Dr. Karen Peacock

Dear Friends and Colleagues,

It is with deep regret and sadness that we report the passing of Dr. Karen Peacock.

Karen Peacock was professor emeritus and retired curator of the Pacific Collection, Hamilton Library, University of Hawai’i at Manoa. She passed away peacefully on August 13, 2010 after a ten month battle with cancer.

Karen’s career with the UH Library spanned more than thirty years. She began in the Pacific Collection, where she briefly worked in a temporary position before moving into a tenure-track position with the Social Sciences & Humanities reference department. She returned to the Pacific Collection in 1980 as a Pacific specialist and in 1987 assumed curatorship of the collection upon the retirement of R. Renee Heyum. In addition to her work as curator of the Pacific Collection, she also served as department head for the Hawaiian & Pacific Collections (formerly Special Collections) at Hamilton Library from 2001 until her retirement. Karen became ill late last year and officially retired on February 1st of this year.

Born in Richmond, Indiana, Karen spent her childhood years in Micronesia where her father, Daniel J. Peacock, served as the director of library services. After receiving her BA from Earlham College (Richmond, Indiana), she returned to Micronesian, and in Saipan she worked briefly for the Congress of Micronesia, the Adult Education Program, and taught at the Marianas High School.

Karen received her Masters of Library Science in 1973, a MA in Pacific Studies in 1978 and PhD in Pacific History in 1990. She has more than twenty publications to her credit and served at various times on the editorial boards of the Center for Pacific Islands Studies’ Pacific monograph series, Contemporary Pacific, Pacific Studies (BYU-Hawai’i), and the Micronesian Journal of Social Sciences and Humanities.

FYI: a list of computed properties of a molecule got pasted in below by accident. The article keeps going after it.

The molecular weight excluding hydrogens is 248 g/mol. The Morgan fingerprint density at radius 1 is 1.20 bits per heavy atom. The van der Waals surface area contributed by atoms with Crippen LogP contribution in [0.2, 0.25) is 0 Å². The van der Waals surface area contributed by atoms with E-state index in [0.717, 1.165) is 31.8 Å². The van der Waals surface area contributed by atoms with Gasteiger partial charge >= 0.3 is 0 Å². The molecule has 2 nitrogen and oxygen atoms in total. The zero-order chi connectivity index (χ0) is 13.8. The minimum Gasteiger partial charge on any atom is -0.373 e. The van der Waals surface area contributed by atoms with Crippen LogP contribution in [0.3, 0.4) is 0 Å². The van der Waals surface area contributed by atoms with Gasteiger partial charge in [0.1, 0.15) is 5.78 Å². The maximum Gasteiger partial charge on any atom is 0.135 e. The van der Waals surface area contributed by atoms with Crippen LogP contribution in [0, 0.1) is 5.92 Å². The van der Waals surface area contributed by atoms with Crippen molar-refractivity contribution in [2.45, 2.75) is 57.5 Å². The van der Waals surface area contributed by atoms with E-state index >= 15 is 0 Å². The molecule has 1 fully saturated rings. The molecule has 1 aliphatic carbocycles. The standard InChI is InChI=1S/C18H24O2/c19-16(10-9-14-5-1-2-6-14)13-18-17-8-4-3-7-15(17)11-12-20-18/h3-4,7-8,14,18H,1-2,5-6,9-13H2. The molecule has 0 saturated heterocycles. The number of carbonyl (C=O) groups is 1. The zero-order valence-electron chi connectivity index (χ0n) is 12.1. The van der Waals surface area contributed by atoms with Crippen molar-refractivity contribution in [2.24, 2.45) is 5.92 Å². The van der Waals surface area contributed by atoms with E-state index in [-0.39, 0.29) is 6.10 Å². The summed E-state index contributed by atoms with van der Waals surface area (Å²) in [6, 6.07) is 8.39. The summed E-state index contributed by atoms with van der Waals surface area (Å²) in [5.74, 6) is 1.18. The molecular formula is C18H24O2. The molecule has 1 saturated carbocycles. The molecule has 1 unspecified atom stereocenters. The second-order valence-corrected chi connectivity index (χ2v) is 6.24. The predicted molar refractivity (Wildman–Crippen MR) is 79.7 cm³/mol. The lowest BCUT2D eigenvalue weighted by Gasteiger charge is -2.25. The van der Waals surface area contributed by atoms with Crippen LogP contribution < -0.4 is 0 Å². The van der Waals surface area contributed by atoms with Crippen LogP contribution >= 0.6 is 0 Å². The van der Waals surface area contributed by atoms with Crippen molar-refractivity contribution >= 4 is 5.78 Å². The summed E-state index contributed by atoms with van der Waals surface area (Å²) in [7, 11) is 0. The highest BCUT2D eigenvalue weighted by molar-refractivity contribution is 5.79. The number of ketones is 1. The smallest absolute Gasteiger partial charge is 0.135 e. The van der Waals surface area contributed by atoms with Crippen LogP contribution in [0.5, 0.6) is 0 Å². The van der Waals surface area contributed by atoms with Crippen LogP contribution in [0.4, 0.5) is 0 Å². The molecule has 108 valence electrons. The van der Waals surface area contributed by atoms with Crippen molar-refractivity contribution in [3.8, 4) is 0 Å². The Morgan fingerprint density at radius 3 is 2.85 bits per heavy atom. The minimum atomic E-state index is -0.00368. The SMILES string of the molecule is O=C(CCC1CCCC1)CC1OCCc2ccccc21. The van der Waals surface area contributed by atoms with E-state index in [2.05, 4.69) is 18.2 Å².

Karen was devoted to the Pacific, especially Micronesia. She gave a great deal of her time and energy to supporting the work of Pacific libraries and archives and advising and mentoring many of the islanders with whom she came into contact. In recognition of her efforts, she was honored by the Pacific Islands Association of Libraries and Archives with its Lifetime Achievement Award in 2006. Other awards bestowed upon her included the Outstanding Alumni Award by the UH School of Library and Information Studies, the UH Library’s Nina D.P. Horio Excellence in Librarianship Award, and the Dr. Sarah K. Vann Professional Services Award (UH Library and Information Studies program).